As summer finally begins to kick in and the shorts and T-shirts come out; there are many people looking at themselves in the mirror and deciding

to get into shape but who don't have the necessary willpower to get going.

Siobhan Ryan looks at one option that is growing increasingly popular a personal fitness trainer At first, it seems like a really good idea to make a promise to yourself to get fit and healthy. Regular training sessions are planned, a year's membership booked at the gym and all the fattening food thrown out of the fridge. It works well for a week or two but then, one morning, it's raining and cold and the thought of getting up and going for a run or a workout at the gym is not a pretty one.

For many people, it is at this point they turn around and go to sleep again, promising themselves they'll do extra work tomorrow and then the whole thing falls by the wayside.

And it is at this point where someone like Nick Gray comes on to the scene. Mr Gray, from Hove, is a personal fitness trainer and helps dozens of people in the Brighton and Hove area to get fit.

Rather than be based at a gym where people come to him, Mr Gray goes to his client 's houses instead.

He says:"It makes all the difference because it makes people more motivated.

"When they are on their own there is a good chance they will lapse but if they know I am coming around then they'll make an effort."

Using a trainer is not exclusively linked to serious runners or sportsmen and women. It can often be a way for someone to do something positive about their health and lifestyle.

Mr Gray says:"A lot of people get a trainer to either lose a few pounds or get themselves feeling relaxed and healthy. It doesn't mean they are suddenly going to want to go out on a road race it 's more that it makes people feel good about themselves."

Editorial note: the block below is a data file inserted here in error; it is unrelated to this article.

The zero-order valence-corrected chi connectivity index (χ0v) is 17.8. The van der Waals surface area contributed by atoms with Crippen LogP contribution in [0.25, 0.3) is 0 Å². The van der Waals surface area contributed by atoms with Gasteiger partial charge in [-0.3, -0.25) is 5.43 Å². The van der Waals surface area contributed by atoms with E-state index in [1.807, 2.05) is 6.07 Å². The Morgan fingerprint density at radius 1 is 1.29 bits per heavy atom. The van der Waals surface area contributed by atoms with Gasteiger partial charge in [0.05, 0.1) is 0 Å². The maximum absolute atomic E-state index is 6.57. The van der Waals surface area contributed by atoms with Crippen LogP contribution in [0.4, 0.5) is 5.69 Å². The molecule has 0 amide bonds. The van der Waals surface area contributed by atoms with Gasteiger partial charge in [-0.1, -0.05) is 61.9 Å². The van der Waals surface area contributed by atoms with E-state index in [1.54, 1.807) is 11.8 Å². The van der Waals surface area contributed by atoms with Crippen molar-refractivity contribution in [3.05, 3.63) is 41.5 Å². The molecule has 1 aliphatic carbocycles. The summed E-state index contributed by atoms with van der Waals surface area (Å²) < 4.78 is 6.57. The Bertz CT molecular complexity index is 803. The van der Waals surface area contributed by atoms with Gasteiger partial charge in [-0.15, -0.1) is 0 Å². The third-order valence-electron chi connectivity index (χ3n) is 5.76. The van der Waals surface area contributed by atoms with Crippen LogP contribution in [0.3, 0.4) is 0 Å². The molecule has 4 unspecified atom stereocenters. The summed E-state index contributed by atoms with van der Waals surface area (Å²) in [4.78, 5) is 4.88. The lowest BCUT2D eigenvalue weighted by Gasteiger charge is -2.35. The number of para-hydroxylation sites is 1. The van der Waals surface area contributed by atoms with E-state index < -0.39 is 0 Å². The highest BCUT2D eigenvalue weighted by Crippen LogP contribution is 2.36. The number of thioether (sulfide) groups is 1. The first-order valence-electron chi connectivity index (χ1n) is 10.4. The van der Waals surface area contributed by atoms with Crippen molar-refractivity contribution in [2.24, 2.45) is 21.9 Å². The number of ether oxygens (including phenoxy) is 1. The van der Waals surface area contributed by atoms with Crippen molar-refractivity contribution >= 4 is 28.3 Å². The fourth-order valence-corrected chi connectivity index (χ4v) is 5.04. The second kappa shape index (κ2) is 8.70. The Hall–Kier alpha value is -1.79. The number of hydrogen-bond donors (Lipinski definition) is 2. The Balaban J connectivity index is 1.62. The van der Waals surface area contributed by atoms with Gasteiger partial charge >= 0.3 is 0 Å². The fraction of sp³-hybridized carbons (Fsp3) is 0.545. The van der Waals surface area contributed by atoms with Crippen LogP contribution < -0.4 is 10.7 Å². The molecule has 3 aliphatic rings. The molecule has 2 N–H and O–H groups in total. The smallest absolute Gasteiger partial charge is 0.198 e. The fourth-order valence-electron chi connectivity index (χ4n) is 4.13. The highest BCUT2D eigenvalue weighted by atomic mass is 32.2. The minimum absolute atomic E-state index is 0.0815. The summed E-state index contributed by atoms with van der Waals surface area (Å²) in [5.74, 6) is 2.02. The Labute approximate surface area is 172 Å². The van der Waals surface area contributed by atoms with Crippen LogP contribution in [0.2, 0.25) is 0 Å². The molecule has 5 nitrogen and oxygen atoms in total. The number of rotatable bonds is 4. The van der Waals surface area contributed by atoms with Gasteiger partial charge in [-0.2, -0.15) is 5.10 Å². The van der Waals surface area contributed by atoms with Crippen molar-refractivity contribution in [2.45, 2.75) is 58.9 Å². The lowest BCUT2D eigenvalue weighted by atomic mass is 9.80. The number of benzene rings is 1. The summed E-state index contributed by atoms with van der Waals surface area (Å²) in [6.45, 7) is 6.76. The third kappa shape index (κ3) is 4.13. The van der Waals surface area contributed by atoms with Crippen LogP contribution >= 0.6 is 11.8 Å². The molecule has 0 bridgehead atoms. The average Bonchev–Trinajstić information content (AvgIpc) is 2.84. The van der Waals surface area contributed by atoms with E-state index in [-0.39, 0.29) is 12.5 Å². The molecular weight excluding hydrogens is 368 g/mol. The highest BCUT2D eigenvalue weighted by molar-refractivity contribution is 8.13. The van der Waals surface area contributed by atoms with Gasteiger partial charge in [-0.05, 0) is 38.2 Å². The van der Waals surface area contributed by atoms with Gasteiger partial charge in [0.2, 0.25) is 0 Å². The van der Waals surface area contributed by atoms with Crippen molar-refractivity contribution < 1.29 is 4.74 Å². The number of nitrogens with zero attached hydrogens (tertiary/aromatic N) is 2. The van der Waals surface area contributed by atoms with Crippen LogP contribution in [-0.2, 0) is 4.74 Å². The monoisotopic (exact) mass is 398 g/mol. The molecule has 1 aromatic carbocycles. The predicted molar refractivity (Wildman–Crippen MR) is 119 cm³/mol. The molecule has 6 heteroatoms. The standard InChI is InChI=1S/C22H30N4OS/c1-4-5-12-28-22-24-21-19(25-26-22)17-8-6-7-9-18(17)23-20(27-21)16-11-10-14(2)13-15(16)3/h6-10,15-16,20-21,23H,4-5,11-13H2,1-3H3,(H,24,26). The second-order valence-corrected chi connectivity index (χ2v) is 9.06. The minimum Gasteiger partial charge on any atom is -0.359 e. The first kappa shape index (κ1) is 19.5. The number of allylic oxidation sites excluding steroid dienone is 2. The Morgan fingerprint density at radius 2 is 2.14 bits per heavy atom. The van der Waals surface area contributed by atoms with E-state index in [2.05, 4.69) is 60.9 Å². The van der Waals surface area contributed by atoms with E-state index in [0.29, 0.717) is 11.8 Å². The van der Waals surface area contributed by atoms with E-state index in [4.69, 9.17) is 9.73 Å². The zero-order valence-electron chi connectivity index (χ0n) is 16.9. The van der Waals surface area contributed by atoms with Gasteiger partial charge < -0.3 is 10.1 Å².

Before taking the personal trainer route, people are often advised to get a check up at their doctor to make sure there are no medical reasons why they shouldn't take up exercise.

Advice is also given on diet such as what carbohydrates to take and what fats to avoid so the best possible results can be achieved.

Mr Gray mainly uses jogging and running to help get people fit but says there's more to it than putting on running shoes and heading for the park.

He says:"The first thing I do with a new client is ask about their health and advise them to see their GP.

"I then work out what their goals are and between us we come up with a long-term plan that involves stretching and stamina exercises as well as warming up and cooling down ones.

"We also look at their lifestyle to see where things could be improved such as walking to places instead of using a car."

The advantage of training with a qualified trainer is that he or she will assess your current level of fitness, consider your goals and then devise an individually tailored regime to help you achieve those goals safely.

The usual age range for taking up extra training is in the 30s but Mr Gray says he is dealing with people from in their 20s up to their 50s.

He says: "It all depends on what people want out of it. Younger people generally want to get fit while older ones want to loosen their muscles to make things easier for themselves."

Horsham GP Michael Phillips says using trainers to improve your lifestyle is welcome but warns people should not overdo it. He says:"A carefully-

worked out fitness rgime can be excellent for general fitness but it is vital that people are checked out thoroughly by their GP before taking anything on in case there are potential problems."

For more details about personal trainers, call Total Health on 01784 469996 or Mr Gray on 07951 292844